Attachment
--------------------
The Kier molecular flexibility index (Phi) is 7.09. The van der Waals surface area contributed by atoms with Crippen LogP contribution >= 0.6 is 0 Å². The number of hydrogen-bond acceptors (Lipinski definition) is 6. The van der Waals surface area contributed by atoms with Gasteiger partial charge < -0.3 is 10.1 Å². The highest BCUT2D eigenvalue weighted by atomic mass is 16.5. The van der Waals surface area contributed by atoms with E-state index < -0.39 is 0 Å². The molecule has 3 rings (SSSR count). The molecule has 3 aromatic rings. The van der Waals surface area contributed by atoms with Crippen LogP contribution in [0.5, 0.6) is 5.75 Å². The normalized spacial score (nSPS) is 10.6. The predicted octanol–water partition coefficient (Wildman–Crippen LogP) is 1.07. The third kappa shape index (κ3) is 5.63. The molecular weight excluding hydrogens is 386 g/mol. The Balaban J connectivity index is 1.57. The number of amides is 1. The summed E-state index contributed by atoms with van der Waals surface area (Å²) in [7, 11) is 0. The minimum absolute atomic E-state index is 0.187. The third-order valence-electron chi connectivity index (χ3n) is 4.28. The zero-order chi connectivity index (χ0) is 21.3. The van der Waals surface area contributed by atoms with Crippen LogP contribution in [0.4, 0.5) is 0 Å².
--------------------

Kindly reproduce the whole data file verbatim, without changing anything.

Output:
The Kier molecular flexibility index (Phi) is 7.09. The van der Waals surface area contributed by atoms with Crippen LogP contribution >= 0.6 is 0 Å². The number of hydrogen-bond acceptors (Lipinski definition) is 6. The van der Waals surface area contributed by atoms with Gasteiger partial charge < -0.3 is 10.1 Å². The highest BCUT2D eigenvalue weighted by atomic mass is 16.5. The van der Waals surface area contributed by atoms with E-state index < -0.39 is 0 Å². The molecule has 3 rings (SSSR count). The molecule has 3 aromatic rings. The van der Waals surface area contributed by atoms with Crippen LogP contribution in [0.5, 0.6) is 5.75 Å². The normalized spacial score (nSPS) is 10.6. The predicted octanol–water partition coefficient (Wildman–Crippen LogP) is 1.07. The third kappa shape index (κ3) is 5.63. The molecular weight excluding hydrogens is 386 g/mol. The Balaban J connectivity index is 1.57. The number of amides is 1. The summed E-state index contributed by atoms with van der Waals surface area (Å²) in [7, 11) is 0. The minimum absolute atomic E-state index is 0.187. The third-order valence-electron chi connectivity index (χ3n) is 4.28. The zero-order chi connectivity index (χ0) is 21.3. The van der Waals surface area contributed by atoms with Crippen LogP contribution in [0.4, 0.5) is 0 Å².